Why Liberals Need to Be Working NOW for a Federal Jobs ProgramNews at Home
tags: WWII, Federal Jobs Program
Steven Attewell is the author of People Must Live By Work: Direct Job Creation in America, from FDR to Reagan(University of Pennsylvania Press, 2018).
As Labor Day came and went last month, many no doubt gave thanks for the low unemployment rate. At the same time the Democratic Party Labor Day BBQ saw presidential candidates, elected officials and activists touting proposals for a job guarantee to ensure full employment. Why bother if the population out of work is at historic lows?
Part of the answer is that unemployment isn’t fueling the wage gains that it used to. Another reason for the job focus is that progressives want to be prepared for the next recession, so that we don’t have to wait years and years for a full recovery as we had to do in the wake of the Great Recession. Finally, progressives want some way to appeal to working class white voters who voted for Trump without throwing people of color under the bus by adopting anti-immigrant policies.
Whatever the motivation, this sudden flood of proposals for job guarantees has provoked a lively discussion on their merits, specifically on the feasibility and wisdom of involving the federal government as an employer. For many, this is a novel idea (whether it provokes skepticism or enthusiasm). It’s not unlike the debate over “single payer” health insurance: can we give the responsibility to the federal government and be confident it can achieve the aim?
Direct job creation programs that began during the New Deal offer a model answer. More than eighty years ago, when the federal government was a fraction of its current size and income, and when the most advanced administrative technology available was the carbon copy and the rotary phone, the Civil Works Administration put 4.26 million people to work in under three months.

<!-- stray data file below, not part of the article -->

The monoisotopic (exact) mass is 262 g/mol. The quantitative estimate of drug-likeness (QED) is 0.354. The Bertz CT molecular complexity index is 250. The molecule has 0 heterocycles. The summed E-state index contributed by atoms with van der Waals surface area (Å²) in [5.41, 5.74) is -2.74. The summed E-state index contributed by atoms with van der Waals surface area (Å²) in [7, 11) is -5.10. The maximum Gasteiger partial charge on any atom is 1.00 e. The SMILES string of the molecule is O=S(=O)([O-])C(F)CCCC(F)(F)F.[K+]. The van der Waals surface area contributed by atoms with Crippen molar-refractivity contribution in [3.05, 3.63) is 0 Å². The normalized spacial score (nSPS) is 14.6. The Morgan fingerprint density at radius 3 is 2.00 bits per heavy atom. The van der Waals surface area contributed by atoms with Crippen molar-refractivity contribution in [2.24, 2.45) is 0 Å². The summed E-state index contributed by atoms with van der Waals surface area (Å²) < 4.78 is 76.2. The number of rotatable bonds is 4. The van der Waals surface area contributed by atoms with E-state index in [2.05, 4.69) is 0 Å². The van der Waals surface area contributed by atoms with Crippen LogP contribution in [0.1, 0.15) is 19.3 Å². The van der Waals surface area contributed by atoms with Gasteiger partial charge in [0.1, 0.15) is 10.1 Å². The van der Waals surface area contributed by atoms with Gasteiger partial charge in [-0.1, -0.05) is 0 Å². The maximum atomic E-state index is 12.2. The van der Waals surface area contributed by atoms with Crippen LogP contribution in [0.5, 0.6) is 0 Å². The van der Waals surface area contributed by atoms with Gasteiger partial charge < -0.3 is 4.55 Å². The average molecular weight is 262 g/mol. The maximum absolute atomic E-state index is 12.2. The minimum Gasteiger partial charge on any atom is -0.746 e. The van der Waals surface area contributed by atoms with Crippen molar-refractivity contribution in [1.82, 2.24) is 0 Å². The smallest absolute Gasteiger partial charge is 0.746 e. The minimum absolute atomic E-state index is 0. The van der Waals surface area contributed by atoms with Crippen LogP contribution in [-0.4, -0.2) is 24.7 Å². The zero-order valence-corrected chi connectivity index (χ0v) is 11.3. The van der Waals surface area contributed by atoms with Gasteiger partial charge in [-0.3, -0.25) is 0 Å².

Direct job creation emerged from the cauldron of mass unemployment, not simply as an emergency response to the Great Depression, but as the New Deal’s signature economic policy. Roosevelt’s Committee on Economic Security, which also designed the Social Security system, envisioned direct job creation covering the other half of the American population not initially eligible for Old Age or Unemployment Insurance. Over the course of three presidential terms, more than 5 percent of the American workforce was employed directly by a host of New Deal programs. Planners from no fewer than four agencies envisioned establishing permanent direct job creation systems to help American veterans returning from WWII.
However, direct job creation was abandoned after WWII, leaving a gaping hole in the American safety net. Some might imagine this was the result of conservative rollbacks of the New Deal order. This was not the case. Key decisions to sideline direct job creation were taken by liberals in 1945-6 during the drafting of the Employment Act, in 1964 during the first task force meetings that determined the scope of the War on Poverty, and in 1978 when Congress and the Carter Administration quarreled over the Humphrey-Hawkins Act. Without direct job creation programs, liberals had no way to shield their voters from the 1980 recession, significantly contributing to the phenomenon of “Reagan Democrats,” who cost liberals the White House for a generation.
So when we see Democrats debating the merits of a job guarantee, we should remember that we know what happened when the naysayers won the argument last time; when people loudly doubted whether the federal government could put the unemployed to work. Above all, we should remember that we know how to get this job done because we already did it and in a period when unemployment was at catastrophic levels. And when this problem resurfaces, we need to be there with a tested solution: direct federal job creation.
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